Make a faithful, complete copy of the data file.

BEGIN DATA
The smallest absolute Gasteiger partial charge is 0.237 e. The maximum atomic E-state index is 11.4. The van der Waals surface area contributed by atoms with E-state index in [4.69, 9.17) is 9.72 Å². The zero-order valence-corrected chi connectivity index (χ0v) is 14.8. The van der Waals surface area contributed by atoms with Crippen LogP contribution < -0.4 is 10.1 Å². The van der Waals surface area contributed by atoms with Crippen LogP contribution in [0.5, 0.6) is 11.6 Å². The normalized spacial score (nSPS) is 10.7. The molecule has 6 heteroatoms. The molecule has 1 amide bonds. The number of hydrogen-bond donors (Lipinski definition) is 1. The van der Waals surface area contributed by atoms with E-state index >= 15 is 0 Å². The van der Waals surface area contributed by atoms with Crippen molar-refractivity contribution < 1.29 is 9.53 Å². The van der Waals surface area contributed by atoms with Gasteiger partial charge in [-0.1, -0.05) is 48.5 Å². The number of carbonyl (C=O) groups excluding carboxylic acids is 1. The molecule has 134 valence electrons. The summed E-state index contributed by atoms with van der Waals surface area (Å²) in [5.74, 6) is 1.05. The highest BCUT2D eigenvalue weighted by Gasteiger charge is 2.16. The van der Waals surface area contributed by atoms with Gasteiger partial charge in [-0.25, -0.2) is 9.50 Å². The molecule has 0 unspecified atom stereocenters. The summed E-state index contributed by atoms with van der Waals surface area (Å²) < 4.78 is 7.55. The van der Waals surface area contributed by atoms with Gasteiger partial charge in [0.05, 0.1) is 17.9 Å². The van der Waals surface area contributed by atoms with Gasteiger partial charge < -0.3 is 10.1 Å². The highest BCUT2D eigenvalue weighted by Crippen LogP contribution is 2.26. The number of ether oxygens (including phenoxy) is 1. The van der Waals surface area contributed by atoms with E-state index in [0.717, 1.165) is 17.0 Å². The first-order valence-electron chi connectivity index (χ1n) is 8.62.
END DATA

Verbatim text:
The smallest absolute Gasteiger partial charge is 0.237 e. The maximum atomic E-state index is 11.4. The van der Waals surface area contributed by atoms with E-state index in [4.69, 9.17) is 9.72 Å². The zero-order valence-corrected chi connectivity index (χ0v) is 14.8. The van der Waals surface area contributed by atoms with Crippen LogP contribution < -0.4 is 10.1 Å². The van der Waals surface area contributed by atoms with Crippen LogP contribution in [0.5, 0.6) is 11.6 Å². The normalized spacial score (nSPS) is 10.7. The molecule has 6 heteroatoms. The molecule has 1 amide bonds. The number of hydrogen-bond donors (Lipinski definition) is 1. The van der Waals surface area contributed by atoms with E-state index >= 15 is 0 Å². The van der Waals surface area contributed by atoms with Crippen molar-refractivity contribution < 1.29 is 9.53 Å². The van der Waals surface area contributed by atoms with Gasteiger partial charge in [-0.1, -0.05) is 48.5 Å². The number of carbonyl (C=O) groups excluding carboxylic acids is 1. The molecule has 134 valence electrons. The summed E-state index contributed by atoms with van der Waals surface area (Å²) in [5.74, 6) is 1.05. The highest BCUT2D eigenvalue weighted by Gasteiger charge is 2.16. The van der Waals surface area contributed by atoms with Gasteiger partial charge in [-0.25, -0.2) is 9.50 Å². The molecule has 0 unspecified atom stereocenters. The summed E-state index contributed by atoms with van der Waals surface area (Å²) < 4.78 is 7.55. The van der Waals surface area contributed by atoms with Gasteiger partial charge in [0.05, 0.1) is 17.9 Å². The van der Waals surface area contributed by atoms with Gasteiger partial charge < -0.3 is 10.1 Å². The highest BCUT2D eigenvalue weighted by Crippen LogP contribution is 2.26. The number of ether oxygens (including phenoxy) is 1. The van der Waals surface area contributed by atoms with E-state index in [0.717, 1.165) is 17.0 Å². The first-order valence-electron chi connectivity index (χ1n) is 8.62.